Stepping Up to the Plate
Above all, Einstein advises stepparents to have no or low expectations when it comes to creating a stepfamily. It’s easy to come in thinking that everything will fall into place and you’ll have the perfect family on day 1; but the sooner you get that idea out of your head, the less you’ll feel that you have failed as a stepparent when things go awry. “It is challenging under the best of circumstances,” she says. “Even when the biological parents have done a quality divorce and sufficiently helped the children, it’s still hard [on everyone].”
Having no expectations worked for Deborah Stein, a 38-year-old, Chicago-based, charitable-organization director, when she married her husband, a divorced father of two young boys. “I knew that it was not going to be the easiest transition for me or for the children,” she says. “But I knew what I was getting into when we decided to get married.”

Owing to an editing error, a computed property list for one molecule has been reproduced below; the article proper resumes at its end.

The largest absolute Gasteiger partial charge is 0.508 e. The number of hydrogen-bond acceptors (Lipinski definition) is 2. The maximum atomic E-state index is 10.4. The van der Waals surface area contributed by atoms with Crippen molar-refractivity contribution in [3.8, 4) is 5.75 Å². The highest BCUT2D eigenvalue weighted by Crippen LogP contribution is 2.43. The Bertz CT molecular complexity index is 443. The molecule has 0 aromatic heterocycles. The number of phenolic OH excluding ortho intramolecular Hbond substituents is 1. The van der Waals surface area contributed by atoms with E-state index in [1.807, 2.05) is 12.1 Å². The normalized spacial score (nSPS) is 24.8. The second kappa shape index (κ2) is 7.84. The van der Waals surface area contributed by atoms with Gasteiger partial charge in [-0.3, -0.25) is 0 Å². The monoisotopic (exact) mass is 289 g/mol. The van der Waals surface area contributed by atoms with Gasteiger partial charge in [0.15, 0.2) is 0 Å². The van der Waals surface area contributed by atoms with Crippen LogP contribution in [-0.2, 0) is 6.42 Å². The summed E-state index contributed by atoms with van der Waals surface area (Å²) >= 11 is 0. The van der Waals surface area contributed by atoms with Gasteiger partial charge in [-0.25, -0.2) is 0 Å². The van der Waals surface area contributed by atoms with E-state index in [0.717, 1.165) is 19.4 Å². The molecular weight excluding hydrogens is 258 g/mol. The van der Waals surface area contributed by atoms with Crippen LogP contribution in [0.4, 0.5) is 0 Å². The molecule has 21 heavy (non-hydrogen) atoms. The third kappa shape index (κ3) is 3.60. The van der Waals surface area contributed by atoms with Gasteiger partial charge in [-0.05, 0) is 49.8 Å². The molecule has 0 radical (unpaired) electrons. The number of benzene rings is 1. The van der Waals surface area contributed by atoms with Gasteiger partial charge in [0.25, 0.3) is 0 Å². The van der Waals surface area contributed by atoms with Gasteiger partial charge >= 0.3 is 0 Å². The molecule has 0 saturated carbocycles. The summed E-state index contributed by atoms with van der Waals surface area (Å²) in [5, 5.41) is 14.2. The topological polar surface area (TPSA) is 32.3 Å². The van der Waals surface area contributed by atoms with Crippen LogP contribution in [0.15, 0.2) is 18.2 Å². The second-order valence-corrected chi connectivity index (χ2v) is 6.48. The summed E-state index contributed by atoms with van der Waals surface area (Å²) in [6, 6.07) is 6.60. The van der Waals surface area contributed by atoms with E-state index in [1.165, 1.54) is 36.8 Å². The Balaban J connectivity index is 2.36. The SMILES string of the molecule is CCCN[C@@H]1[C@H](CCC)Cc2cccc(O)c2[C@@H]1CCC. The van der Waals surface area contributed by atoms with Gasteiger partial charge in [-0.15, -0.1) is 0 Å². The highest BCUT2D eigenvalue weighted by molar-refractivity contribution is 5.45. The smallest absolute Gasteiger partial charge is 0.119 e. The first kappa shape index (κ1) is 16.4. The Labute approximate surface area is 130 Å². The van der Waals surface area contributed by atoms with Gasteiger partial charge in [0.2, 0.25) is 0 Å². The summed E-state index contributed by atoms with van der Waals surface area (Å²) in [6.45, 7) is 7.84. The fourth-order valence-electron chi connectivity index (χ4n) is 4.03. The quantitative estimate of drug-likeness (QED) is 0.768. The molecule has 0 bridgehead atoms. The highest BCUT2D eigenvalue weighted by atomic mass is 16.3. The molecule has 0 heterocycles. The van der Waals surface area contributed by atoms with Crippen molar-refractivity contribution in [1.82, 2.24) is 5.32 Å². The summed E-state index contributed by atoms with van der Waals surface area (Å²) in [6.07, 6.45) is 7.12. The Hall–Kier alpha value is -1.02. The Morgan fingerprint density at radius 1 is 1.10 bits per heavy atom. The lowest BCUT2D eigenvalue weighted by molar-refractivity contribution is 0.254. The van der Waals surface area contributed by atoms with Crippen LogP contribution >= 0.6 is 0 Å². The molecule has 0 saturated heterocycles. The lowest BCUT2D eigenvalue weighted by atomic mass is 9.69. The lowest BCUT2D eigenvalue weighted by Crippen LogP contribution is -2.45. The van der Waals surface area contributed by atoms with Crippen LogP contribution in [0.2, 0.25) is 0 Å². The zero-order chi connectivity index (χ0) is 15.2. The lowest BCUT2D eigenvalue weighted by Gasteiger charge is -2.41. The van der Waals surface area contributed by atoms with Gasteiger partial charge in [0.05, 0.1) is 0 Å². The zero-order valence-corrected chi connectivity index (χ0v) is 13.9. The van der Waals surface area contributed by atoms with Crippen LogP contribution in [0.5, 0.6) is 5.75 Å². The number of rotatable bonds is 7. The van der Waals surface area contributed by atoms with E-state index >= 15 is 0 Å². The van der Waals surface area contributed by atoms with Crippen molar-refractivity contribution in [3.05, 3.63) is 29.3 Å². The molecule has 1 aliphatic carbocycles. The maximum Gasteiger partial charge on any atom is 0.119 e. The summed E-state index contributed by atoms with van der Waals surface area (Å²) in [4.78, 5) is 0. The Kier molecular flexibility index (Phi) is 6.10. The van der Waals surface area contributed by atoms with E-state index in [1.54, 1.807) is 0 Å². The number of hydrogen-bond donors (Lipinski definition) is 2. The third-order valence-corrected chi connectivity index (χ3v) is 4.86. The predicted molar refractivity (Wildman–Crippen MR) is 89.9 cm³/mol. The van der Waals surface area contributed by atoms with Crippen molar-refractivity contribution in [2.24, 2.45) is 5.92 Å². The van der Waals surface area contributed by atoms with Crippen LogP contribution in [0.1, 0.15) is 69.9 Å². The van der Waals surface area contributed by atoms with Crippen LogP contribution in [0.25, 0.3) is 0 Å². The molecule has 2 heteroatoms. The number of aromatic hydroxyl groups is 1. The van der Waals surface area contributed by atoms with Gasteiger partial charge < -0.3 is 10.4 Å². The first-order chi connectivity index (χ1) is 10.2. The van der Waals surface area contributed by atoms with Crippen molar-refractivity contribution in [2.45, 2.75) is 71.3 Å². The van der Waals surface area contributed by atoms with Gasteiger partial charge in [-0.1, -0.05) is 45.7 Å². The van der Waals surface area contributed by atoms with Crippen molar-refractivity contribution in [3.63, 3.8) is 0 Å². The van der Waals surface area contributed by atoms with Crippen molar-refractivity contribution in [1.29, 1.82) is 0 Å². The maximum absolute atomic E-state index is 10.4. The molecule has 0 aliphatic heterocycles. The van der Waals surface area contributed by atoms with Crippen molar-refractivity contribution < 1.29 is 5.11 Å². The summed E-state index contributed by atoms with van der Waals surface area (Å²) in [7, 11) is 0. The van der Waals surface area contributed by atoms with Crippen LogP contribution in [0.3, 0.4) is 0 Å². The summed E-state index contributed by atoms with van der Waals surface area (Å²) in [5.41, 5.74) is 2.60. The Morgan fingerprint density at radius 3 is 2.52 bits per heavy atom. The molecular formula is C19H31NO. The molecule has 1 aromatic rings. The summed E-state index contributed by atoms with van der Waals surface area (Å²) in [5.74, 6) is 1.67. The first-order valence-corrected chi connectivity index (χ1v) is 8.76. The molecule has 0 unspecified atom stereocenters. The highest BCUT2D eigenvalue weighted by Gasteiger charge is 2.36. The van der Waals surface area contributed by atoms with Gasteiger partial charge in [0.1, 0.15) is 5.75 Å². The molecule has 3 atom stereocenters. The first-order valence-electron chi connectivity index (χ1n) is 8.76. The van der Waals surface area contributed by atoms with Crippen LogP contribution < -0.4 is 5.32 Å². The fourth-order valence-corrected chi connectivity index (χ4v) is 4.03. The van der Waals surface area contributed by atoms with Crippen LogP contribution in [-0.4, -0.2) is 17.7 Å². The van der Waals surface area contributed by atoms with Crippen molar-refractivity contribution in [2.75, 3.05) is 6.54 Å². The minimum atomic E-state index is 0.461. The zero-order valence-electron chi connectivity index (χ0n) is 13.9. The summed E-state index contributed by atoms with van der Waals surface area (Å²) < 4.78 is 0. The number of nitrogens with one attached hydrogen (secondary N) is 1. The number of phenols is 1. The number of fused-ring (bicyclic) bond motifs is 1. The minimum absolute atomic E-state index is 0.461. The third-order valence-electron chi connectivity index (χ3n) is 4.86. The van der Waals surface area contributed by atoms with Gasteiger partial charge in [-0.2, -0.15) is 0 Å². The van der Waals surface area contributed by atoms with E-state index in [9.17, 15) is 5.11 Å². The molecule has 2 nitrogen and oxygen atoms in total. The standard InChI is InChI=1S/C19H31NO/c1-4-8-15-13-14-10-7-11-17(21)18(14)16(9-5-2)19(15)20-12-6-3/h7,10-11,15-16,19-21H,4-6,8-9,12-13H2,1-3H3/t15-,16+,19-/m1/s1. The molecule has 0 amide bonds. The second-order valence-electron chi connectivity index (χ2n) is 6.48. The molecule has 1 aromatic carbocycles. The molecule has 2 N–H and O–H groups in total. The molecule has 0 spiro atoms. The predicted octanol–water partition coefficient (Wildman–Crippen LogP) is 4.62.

Deborah’s realistic expectations also allowed her to help her stepchildren go through the grieving process. “Denying the need to grieve can really keep stepfamilies stuck,” cautions Einstein. And though they may not say it, your stepchild may still have some unresolved feelings about the divorce or the death of a parent and needs to grieve properly.
“My stepchildren gave me a hard time in the beginning and I remember questioning if I even liked them.” Deborah recalls. But she recognized that her stepsons were likely still harboring feelings of grief about their parents’ breakup. To allow them to grieve and ease the transition, Deborah did what she could to make sure the children never felt like visitors in her home when they stayed over. “They had their own room filled with their own stuff,” she says. “We kept clothes at our house so they never had to pack a bag. We even had their school email us their homework so it never got lost.”